* Race percentages are calculated with data from the Secretary of State's Office, which omits write-in votes from its calculations when there are too few to affect the outcome. The Spokane County Auditor's Office may have slightly different percentages than are reflected here because its figures include any write-in votes.
About The Measure
The Constitutional Provision as it Presently Exists
The Washington Constitution currently contains two provisions relating to the length of time that a person must be a resident of Washington in order to vote. One of those provisions, article VI, section 1A, is inoperative because of court decisions and a more recent amendment to the other provision, article VI, section 1.
Article VI, section 1, provides that all citizens who are at least eighteen years old are entitled to vote if they have lived in the state, county, and precinct for at least 30 days before the election. The second provision, article VI, section 1A, states that all citizens of the United States who become residents of Washington during a presidential election year may vote for the offices of president and vice president if they resided in Washington for at least 60 days before the election.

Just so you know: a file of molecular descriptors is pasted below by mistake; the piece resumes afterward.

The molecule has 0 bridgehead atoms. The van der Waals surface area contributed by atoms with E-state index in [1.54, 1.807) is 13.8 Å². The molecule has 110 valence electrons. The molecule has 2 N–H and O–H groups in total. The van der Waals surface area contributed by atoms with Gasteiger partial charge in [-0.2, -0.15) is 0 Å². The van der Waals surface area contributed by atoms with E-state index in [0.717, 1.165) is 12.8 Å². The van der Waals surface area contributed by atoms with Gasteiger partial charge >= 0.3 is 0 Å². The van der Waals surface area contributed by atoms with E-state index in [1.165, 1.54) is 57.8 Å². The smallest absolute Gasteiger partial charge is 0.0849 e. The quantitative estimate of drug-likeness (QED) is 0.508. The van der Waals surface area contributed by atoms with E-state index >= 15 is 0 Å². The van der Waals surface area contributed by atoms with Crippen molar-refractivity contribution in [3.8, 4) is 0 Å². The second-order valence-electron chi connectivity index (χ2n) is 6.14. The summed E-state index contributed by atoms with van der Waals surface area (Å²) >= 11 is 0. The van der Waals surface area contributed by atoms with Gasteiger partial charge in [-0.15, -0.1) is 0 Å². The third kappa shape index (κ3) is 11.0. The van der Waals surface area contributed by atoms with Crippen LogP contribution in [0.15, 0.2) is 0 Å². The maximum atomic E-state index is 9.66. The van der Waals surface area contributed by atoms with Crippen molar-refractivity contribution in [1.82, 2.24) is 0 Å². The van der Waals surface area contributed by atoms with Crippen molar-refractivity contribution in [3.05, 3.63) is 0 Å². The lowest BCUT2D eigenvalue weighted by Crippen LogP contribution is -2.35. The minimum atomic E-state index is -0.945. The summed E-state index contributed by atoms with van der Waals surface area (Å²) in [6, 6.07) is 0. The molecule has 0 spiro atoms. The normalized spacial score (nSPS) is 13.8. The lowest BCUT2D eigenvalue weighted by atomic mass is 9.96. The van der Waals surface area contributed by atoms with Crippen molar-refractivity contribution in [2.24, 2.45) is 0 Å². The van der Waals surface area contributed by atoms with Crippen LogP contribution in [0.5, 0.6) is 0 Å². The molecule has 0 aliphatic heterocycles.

The voters added article VI, section 1A, to the state constitution in 1966 as Amendment 46. At that time, article VI, section 1, of the state constitution required voters to reside in the state for a full year prior to voting and, in addition, required that they live in the county for 90 days and the city, town, ward, or precinct for 30 days before the election. Therefore, when section 1A was added to the constitution in 1966, it provided a more lenient residency requirement so that new residents of the state could vote for president and vice president after a shorter, 60-day period of residency.
After the voters approved adding section 1A to the state constitution, the United States Supreme Court ruled that any requirement that voters live in a particular place longer than 30 days in order to vote is unconstitutional. Based upon that holding, the Washington Supreme Court held that the 90-day county and one-year state residency requirements stated in article VI, section 1, were unconstitutional. Washington voters then approved amending article VI, section 1, to read as it does today in order to conform to the court decisions, but this amendment did not repeal or change article VI, section 1A. Washington law therefore currently entitles all otherwise-qualified citizens to vote if they have resided within the state, county, and precinct for at least 30 days.
Article VI, section 1A, remains part of the state constitution, but has no operative effect.
The Effect of the Proposed Amendment, if Approved
This measure proposes to amend the state constitution to remove article VI, section 1A, from the state constitution. The state constitution would continue to entitle all otherwise-eligible citizens of the United States to vote if they have resided in Washington, and in their county and precinct, for at least 30 days before the election.